As of Friday, Byfuglien is averaging 27:25 per game, the highest ice time of any player in the league. The usual suspects are up alongside Byfuglien, of course. Drew Doughty is 10 seconds off of Byfuglien’s average, Ryan Suter a single second behind Doughty with Rasmus Ristolainen and Erik Karlsson rounding out the top five. Byfuglien leads the league in 5-on-5 minutes, too, with nearly 1,290 at full strength. And in those minutes, Winnipeg coach Paul Maurice is consistently putting him out against the opponents’ top line. No Jets defender faces a higher quality of competition on a nightly basis, yet Byfuglien has managed to produce a 50.8 Corsi For percentage.
Making that all the more impressive is that Byfuglien isn’t accomplishing this while playing alongside one of the Jets other top defenders. Tyler Myers has missed all but 11 games, Toby Enstrom has been sidelined the past five games and eight games over the course of the season, and Jacob Trouba didn’t enter the lineup until mid-November. That has made rookie Josh Morrissey Byfuglien’s partner for much of the campaign. The duo has worked well together and their numbers would no doubt look that much better if Winnipeg had gotten better than average goaltending to this point in the season.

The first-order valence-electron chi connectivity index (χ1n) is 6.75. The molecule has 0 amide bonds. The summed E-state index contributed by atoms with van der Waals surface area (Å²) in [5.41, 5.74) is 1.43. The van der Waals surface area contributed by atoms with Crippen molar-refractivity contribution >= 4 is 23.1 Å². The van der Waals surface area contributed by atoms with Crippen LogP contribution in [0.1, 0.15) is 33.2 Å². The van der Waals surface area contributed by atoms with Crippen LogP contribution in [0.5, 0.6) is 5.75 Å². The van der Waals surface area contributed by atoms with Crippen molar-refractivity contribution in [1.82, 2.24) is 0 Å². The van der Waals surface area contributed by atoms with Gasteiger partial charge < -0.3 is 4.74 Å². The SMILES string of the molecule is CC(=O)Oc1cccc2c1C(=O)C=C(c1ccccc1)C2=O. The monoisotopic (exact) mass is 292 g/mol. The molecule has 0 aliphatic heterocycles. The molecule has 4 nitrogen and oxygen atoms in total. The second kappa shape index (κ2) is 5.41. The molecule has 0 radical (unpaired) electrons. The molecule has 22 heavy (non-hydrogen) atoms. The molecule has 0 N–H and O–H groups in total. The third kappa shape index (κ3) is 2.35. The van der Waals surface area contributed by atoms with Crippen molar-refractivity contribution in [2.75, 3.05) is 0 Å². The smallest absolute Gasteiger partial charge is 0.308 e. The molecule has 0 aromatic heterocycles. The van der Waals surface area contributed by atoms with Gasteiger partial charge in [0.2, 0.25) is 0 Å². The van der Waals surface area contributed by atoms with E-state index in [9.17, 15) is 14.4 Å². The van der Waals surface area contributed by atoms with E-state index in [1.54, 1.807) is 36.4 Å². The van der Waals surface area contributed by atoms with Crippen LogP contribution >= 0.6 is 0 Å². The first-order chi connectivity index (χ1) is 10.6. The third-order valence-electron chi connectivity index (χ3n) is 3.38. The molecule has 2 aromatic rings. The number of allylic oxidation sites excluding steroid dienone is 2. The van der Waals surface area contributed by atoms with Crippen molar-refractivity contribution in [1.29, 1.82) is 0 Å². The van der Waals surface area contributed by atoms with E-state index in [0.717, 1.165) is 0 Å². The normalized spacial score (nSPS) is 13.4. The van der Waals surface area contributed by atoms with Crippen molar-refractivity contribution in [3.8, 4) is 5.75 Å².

The shame of all this is that no matter how well Byfuglien has played, he’s got absolutely no chance at winning the Norris Trophy. Really, no one not named Brent Burns does, because the offensive tear Burns is on is nearing historic proportions and the rumblings for him to win the Hart Trophy are legitimate. He’s been that good. That said, this looks like it could result in the best Norris finish for Byfuglien in his time as a defender. His previous best came the past two seasons with two consecutive 12th-place finishes. The better of the two was in 2014-15, when he received 21 total votes.
Given the way Byfuglien has performed this year, though, you could make the argument that he has to be in the conversation as a finalist for the award. Sure, it’s unlikely given the Jets stand to miss the post-season, but his play has warranted consideration as one of the three top Norris vote-getters. The list of players who have been better is a short one, and Byfuglien’s numbers can stand up against those of Doughty, Karlsson, Suter and Duncan Keith.
But no matter where Byfuglien finishes, it’s almost a no-brainer that he should have the best Norris finish of his career, and the timing couldn’t be better as Byfuglien proves that the Jets were right to shell out big money to keep ‘Big Buff’ in Winnipeg.